Cutaneous anthrax Inhalation anthrax Intestinal anthrax
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War on terror: Anthrax Fact File
Disease Origins
Symptoms and effects
Inhalation anthrax
Intestinal anthrax
Cutaneous anthrax
Anthrax dispersal
Biological warfare
How it affects humans
Anthrax spores can infect humans through a cut or graze, in contaminated meat or by being inhaled. The disease is classified by the way it is caught, so there are three types: cutaneous, gastro-intestinal and pulmonary or inhalation anthrax.

  • Evidence indicates that man is fairly resistant to anthrax. A study in the early 1960s found that mill workers inhaling up to 1300 spores over 8 hours suffered no ill effects. It is estimated that a human would have to inhale more than 10,000 spores to become infected. Infection will only result if sufficient spores germinate and release harmful toxins.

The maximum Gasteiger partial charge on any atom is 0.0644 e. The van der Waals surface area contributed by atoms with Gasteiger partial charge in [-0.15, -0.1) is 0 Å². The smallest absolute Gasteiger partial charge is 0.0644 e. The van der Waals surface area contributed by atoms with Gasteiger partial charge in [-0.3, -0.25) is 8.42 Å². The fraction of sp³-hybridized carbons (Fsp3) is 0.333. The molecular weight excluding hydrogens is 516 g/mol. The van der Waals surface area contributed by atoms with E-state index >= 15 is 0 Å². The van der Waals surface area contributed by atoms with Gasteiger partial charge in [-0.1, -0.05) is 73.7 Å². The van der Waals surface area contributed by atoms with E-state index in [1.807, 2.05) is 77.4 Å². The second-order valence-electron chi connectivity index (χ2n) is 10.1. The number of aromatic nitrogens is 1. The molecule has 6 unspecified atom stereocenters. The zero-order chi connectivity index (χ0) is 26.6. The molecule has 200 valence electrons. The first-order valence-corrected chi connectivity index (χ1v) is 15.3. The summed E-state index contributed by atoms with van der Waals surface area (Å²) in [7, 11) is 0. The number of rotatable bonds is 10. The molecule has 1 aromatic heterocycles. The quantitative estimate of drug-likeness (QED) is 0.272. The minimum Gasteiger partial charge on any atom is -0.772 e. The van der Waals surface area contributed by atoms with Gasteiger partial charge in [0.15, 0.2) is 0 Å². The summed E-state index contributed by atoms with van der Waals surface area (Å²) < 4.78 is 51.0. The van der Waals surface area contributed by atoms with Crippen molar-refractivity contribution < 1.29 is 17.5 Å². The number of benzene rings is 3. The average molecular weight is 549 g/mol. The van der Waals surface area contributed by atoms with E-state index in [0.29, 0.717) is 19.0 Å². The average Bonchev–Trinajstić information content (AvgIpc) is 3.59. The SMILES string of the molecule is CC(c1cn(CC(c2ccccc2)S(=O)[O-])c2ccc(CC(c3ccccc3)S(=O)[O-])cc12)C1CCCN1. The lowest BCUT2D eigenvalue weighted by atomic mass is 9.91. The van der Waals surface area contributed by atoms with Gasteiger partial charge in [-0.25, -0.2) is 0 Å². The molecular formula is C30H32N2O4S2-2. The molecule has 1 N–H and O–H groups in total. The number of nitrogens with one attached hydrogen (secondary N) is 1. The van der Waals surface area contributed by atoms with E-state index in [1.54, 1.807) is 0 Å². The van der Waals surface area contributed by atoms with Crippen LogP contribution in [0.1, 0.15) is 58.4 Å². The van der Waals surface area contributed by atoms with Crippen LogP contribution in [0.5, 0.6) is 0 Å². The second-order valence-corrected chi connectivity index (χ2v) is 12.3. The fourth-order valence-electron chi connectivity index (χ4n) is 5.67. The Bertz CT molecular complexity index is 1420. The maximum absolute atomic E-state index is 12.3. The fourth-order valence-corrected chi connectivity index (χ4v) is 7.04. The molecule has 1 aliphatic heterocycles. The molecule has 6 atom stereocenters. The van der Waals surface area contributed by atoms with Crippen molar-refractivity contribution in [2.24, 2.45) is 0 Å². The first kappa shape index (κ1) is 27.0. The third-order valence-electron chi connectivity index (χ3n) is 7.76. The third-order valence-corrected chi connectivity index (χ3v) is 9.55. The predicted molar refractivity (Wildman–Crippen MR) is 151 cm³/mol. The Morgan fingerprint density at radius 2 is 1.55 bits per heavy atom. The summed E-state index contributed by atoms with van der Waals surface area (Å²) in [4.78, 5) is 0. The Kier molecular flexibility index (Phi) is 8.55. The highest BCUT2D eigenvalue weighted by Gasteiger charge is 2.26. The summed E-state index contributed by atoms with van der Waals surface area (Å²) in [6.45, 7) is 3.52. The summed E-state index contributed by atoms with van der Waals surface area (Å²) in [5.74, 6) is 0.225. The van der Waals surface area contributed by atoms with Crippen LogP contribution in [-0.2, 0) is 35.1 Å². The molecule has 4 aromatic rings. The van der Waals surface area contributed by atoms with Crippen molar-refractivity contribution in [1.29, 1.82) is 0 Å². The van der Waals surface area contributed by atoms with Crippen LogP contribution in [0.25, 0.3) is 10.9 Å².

• Signs of the disease usually appear within three days, but in some cases it can be up to two months. An anthrax vaccine is available for people in high risk occupations or for members of the armed forces who may be in danger from biological warfare.
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